• Immediate deep connections with new friends
  • Opportunities to serve as a family
We concluded we did expect:
  • to do it together – whatever life brought our way. Here we are 23 years down the road more connected and committed than ever.
  • to love our kids and have lasting relationships with them.
  • to raise responsible adults. While we have not arrived it would appear we’re on the right track.
  • God to be faithful and He has.
Unmet expectations can derail us.

They open opportunity to accuse God or people. They also open opportunity for grief and growth.

  • Losing a son
  • Getting carbon monoxide poisoning
  • A failed business through no fault of our own
  • Strained relationships
  • Projects taking years longer than planned

Unmet expectations are really a fork in the road, a decision point.

Will we stay disappointed, hurt, or grow bitter? Or will we run to Father God with our hurts, confusion, and questions?

Growing bitter imprisons us.

Running to God opens the door for healing, grace, and new perspective.

What unexpected things has life brought your way?

When you have unmet expectations which path do you take?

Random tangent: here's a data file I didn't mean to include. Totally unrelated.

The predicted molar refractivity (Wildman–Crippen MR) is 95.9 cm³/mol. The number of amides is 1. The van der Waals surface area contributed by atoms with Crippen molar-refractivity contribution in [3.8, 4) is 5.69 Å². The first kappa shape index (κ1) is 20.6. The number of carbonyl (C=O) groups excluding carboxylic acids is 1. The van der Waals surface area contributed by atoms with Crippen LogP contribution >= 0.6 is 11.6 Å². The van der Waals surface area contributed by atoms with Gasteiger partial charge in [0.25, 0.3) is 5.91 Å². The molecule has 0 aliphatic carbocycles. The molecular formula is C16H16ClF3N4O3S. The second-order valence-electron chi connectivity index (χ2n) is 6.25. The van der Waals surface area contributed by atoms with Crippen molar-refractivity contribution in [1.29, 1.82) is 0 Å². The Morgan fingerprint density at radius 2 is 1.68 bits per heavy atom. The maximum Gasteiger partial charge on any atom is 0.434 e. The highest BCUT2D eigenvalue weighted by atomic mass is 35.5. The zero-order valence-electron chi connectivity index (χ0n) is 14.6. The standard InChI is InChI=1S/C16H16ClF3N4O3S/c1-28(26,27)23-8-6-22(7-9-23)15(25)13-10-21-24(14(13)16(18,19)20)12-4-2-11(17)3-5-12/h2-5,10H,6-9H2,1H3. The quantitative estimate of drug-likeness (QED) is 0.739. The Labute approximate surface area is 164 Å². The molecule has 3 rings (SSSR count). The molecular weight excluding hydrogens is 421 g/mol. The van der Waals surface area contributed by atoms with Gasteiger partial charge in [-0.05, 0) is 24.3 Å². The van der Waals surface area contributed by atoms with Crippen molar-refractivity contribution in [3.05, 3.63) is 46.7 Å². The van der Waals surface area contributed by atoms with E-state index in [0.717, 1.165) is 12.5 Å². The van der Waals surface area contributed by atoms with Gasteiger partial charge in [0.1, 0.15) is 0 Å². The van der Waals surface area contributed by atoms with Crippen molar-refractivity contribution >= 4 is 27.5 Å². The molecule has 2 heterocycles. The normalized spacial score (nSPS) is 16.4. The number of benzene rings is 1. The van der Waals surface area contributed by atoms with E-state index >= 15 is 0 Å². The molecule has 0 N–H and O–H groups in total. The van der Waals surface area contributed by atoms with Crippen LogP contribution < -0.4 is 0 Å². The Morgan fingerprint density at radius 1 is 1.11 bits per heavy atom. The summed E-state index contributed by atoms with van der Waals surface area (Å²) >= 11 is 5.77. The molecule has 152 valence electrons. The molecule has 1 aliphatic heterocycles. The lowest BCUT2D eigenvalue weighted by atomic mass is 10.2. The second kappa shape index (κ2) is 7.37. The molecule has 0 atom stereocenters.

My Life April


This is rough, raw. I wonder whether to post or to polish, perhaps neither.
Obviously I am risking posting, and no I didn’t polish.

Do you have a child you’ve never seen?
I do. Well never seen outside of glimpses of heaven.
No tickling toes, no rubbing noses. We only saw his tiny frame after it had been abandon for heaven by his spirit.
It has been 10 years. 10 years ago I would have recently discovered my fourth pregnancy. 10 years of Mother’s Day’s being very bittersweet.

Why am I writing today?
Because I saw him in a new way, another glimpse of heaven and it is wrecking me.

My life, at least the last 10 years could be told by songs. The song 10 years ago was Blessed Be Your Name by Matt Redman. I lived and breathed this song.

when I walk through the wilderness. . .
when I am found in the desert place. . .
When the darkness closes in. . .
You give and take away,
yet my heart will choose to say,
blessed be Your name.
Blessed be the Name of the Lord.
Blessed be the Name of the Lord.
~lyrics copyright by Matt Redman 2002